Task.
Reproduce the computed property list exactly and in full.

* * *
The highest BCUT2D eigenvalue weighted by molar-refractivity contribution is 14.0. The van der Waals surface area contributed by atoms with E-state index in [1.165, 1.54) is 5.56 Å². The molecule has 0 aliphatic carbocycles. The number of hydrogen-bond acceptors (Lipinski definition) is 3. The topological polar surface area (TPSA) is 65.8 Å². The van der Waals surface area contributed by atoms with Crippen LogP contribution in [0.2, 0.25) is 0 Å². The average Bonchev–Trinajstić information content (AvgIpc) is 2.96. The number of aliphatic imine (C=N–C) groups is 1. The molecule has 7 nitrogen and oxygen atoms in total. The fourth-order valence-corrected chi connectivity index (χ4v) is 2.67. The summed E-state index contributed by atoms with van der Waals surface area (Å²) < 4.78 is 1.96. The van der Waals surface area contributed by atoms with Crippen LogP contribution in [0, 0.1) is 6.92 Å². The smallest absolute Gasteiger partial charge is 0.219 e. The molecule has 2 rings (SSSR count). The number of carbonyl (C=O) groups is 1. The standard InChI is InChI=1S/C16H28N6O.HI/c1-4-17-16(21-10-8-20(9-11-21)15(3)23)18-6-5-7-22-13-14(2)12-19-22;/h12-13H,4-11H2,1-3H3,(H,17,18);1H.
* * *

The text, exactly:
The highest BCUT2D eigenvalue weighted by molar-refractivity contribution is 14.0. The van der Waals surface area contributed by atoms with E-state index in [1.165, 1.54) is 5.56 Å². The molecule has 0 aliphatic carbocycles. The number of hydrogen-bond acceptors (Lipinski definition) is 3. The topological polar surface area (TPSA) is 65.8 Å². The van der Waals surface area contributed by atoms with Crippen LogP contribution in [0.2, 0.25) is 0 Å². The average Bonchev–Trinajstić information content (AvgIpc) is 2.96. The number of aliphatic imine (C=N–C) groups is 1. The molecule has 7 nitrogen and oxygen atoms in total. The fourth-order valence-corrected chi connectivity index (χ4v) is 2.67. The summed E-state index contributed by atoms with van der Waals surface area (Å²) < 4.78 is 1.96. The van der Waals surface area contributed by atoms with Crippen LogP contribution in [0, 0.1) is 6.92 Å². The smallest absolute Gasteiger partial charge is 0.219 e. The molecule has 2 rings (SSSR count). The number of carbonyl (C=O) groups is 1. The standard InChI is InChI=1S/C16H28N6O.HI/c1-4-17-16(21-10-8-20(9-11-21)15(3)23)18-6-5-7-22-13-14(2)12-19-22;/h12-13H,4-11H2,1-3H3,(H,17,18);1H.